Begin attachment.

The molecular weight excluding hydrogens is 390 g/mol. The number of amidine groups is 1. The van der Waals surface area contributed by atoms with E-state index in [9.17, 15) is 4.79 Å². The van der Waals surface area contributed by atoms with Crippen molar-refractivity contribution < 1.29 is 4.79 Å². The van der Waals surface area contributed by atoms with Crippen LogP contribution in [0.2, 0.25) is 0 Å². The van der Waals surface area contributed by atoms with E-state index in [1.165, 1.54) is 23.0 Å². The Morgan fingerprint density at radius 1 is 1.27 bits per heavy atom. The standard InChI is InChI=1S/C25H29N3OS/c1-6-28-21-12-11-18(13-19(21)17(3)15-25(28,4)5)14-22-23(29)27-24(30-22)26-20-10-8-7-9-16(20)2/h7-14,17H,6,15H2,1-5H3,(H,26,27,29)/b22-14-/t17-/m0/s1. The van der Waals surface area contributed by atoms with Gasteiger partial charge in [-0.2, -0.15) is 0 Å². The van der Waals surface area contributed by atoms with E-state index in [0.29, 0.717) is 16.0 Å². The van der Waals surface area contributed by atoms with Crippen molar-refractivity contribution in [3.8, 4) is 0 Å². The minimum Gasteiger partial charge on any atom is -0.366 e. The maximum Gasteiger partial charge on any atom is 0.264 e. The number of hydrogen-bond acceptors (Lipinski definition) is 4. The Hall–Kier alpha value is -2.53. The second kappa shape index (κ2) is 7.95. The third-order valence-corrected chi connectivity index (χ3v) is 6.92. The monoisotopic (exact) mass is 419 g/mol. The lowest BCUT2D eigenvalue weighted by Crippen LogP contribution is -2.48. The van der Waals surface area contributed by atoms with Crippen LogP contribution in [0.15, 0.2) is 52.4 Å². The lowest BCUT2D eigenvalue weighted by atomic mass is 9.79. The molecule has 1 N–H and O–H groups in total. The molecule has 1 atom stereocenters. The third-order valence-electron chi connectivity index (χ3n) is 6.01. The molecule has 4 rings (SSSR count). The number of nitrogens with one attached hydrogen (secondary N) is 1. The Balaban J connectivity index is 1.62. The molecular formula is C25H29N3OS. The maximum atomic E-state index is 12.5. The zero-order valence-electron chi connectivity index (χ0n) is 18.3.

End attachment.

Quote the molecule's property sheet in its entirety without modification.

The molecular weight excluding hydrogens is 390 g/mol. The number of amidine groups is 1. The van der Waals surface area contributed by atoms with E-state index in [9.17, 15) is 4.79 Å². The van der Waals surface area contributed by atoms with Crippen molar-refractivity contribution < 1.29 is 4.79 Å². The van der Waals surface area contributed by atoms with Crippen LogP contribution in [0.2, 0.25) is 0 Å². The van der Waals surface area contributed by atoms with E-state index in [1.165, 1.54) is 23.0 Å². The Morgan fingerprint density at radius 1 is 1.27 bits per heavy atom. The standard InChI is InChI=1S/C25H29N3OS/c1-6-28-21-12-11-18(13-19(21)17(3)15-25(28,4)5)14-22-23(29)27-24(30-22)26-20-10-8-7-9-16(20)2/h7-14,17H,6,15H2,1-5H3,(H,26,27,29)/b22-14-/t17-/m0/s1. The van der Waals surface area contributed by atoms with Gasteiger partial charge in [-0.2, -0.15) is 0 Å². The van der Waals surface area contributed by atoms with E-state index in [0.29, 0.717) is 16.0 Å². The van der Waals surface area contributed by atoms with Crippen molar-refractivity contribution in [3.8, 4) is 0 Å². The minimum Gasteiger partial charge on any atom is -0.366 e. The maximum Gasteiger partial charge on any atom is 0.264 e. The number of hydrogen-bond acceptors (Lipinski definition) is 4. The Hall–Kier alpha value is -2.53. The second kappa shape index (κ2) is 7.95. The third-order valence-corrected chi connectivity index (χ3v) is 6.92. The monoisotopic (exact) mass is 419 g/mol. The lowest BCUT2D eigenvalue weighted by Crippen LogP contribution is -2.48. The van der Waals surface area contributed by atoms with Crippen LogP contribution in [0.15, 0.2) is 52.4 Å². The lowest BCUT2D eigenvalue weighted by atomic mass is 9.79. The molecule has 1 N–H and O–H groups in total. The molecule has 1 atom stereocenters. The third-order valence-electron chi connectivity index (χ3n) is 6.01. The molecule has 4 rings (SSSR count). The number of nitrogens with one attached hydrogen (secondary N) is 1. The Balaban J connectivity index is 1.62. The molecular formula is C25H29N3OS. The maximum atomic E-state index is 12.5. The zero-order valence-electron chi connectivity index (χ0n) is 18.3.